There are few bands that can truly be called “unforgettable”—musicians who bring to the stage a collective sound that's magically timeless, whose music sets in motion a chain of events that resonates in the lives of listeners thereafter into infinity. In Celtic circles, Lúnasa are unmatched when it comes to delivering vibrant traditional music folded into contemporary awareness. Their respect for the music's rich history in concert with their virtuosic technical and arranging skill make listening to them more than mildly remarkable.
Made up of former Waterboys bassist Trevor Hutchinson, flutist Kevin Crawford, guitarist Donogh Hennessey, fiddler Sean Smyth and uilleann piper Cillian Vallely, the Irish quintet have received rave reviews during their short time touring the United States. Lúnasa, which in Gaelic refers to the month of August and, more specifically, the pagan festival of the harvest, offer a truly singular musical experience.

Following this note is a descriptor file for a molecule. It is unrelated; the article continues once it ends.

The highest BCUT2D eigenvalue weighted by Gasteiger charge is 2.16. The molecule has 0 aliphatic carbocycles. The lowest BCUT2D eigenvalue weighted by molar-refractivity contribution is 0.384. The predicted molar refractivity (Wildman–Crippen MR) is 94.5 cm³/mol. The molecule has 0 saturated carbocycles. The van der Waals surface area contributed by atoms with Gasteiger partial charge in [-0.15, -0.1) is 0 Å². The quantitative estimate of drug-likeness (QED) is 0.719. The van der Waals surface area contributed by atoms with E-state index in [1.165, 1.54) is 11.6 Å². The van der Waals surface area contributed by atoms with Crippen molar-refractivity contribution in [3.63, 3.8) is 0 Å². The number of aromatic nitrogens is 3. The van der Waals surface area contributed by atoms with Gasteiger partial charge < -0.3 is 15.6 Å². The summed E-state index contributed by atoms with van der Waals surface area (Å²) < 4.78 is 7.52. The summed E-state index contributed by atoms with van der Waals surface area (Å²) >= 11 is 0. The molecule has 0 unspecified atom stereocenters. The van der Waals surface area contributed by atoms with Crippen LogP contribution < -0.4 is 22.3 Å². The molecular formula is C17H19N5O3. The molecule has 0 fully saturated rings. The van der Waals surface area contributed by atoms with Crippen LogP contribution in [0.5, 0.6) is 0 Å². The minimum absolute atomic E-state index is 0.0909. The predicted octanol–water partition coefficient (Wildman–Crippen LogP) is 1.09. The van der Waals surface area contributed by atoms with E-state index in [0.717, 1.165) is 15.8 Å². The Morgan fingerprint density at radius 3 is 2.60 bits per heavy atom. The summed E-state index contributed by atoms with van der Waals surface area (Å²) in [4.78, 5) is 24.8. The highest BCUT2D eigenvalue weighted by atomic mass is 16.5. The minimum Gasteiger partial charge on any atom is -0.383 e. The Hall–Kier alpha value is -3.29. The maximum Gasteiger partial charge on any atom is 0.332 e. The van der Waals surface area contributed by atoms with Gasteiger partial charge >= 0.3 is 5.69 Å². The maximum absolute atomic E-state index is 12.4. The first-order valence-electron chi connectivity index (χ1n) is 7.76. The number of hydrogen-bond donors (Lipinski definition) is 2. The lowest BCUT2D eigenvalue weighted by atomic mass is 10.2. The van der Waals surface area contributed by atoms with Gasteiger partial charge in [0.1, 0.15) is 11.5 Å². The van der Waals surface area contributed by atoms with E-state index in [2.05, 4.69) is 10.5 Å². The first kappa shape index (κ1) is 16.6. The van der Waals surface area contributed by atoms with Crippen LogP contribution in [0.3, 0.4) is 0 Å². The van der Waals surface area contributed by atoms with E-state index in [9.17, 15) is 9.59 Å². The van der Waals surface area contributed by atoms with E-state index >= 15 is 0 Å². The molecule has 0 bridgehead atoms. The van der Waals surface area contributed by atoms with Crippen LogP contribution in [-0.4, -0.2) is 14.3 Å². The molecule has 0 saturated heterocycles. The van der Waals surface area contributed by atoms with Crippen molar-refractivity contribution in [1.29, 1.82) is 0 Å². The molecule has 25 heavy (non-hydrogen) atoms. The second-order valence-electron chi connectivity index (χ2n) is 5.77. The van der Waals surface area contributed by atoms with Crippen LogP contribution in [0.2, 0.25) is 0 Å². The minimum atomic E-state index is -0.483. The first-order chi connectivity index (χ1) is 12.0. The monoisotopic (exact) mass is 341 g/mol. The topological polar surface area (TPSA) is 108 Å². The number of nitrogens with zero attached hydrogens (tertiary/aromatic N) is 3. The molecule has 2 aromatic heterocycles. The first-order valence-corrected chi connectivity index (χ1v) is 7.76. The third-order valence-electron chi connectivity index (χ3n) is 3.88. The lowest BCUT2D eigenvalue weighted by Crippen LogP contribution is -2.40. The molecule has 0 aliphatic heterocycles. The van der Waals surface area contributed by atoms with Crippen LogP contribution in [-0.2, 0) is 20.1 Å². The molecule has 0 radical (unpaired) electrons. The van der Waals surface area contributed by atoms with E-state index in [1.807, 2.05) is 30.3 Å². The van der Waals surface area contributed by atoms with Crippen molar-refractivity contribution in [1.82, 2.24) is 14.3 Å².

While the band's music certainly resonates in the traditional Celtic form, there's also a very definite contemporary element in the arrangements. Crawford says a lot of effort goes into redefining some of the traditional aspects, but that many of the melodies they choose are rooted in tradition.
Generally there's what they call a “well” of traditional tunes in Ireland that you can draw from—lots of beautiful melodies—“but we are also very conscious of wanting to make them our own and to explore not just the melody line, but also the underlying rhythm and pulse that's in them,” Crawford says. “That's where the accompaniment generally takes root. Trevor and Donogh have an amazing sound and approach to getting the best out of a melody without damaging it or superimposing anything strange. It's just very natural and also really different.”
Anyone who attends a Lúnasa concert is likely to come away with a different perspective on the traditional music of a culture they may not belong to. But, according to Crawford, the real key is to come away feeling refreshed and enlivened. “We like to take the audience on a sort of musical jaunt through all the varying sounds and energy. There's also lots of emotional things to be taken as well, from Celtic music in general, and that's what we hope to convey at the concerts.”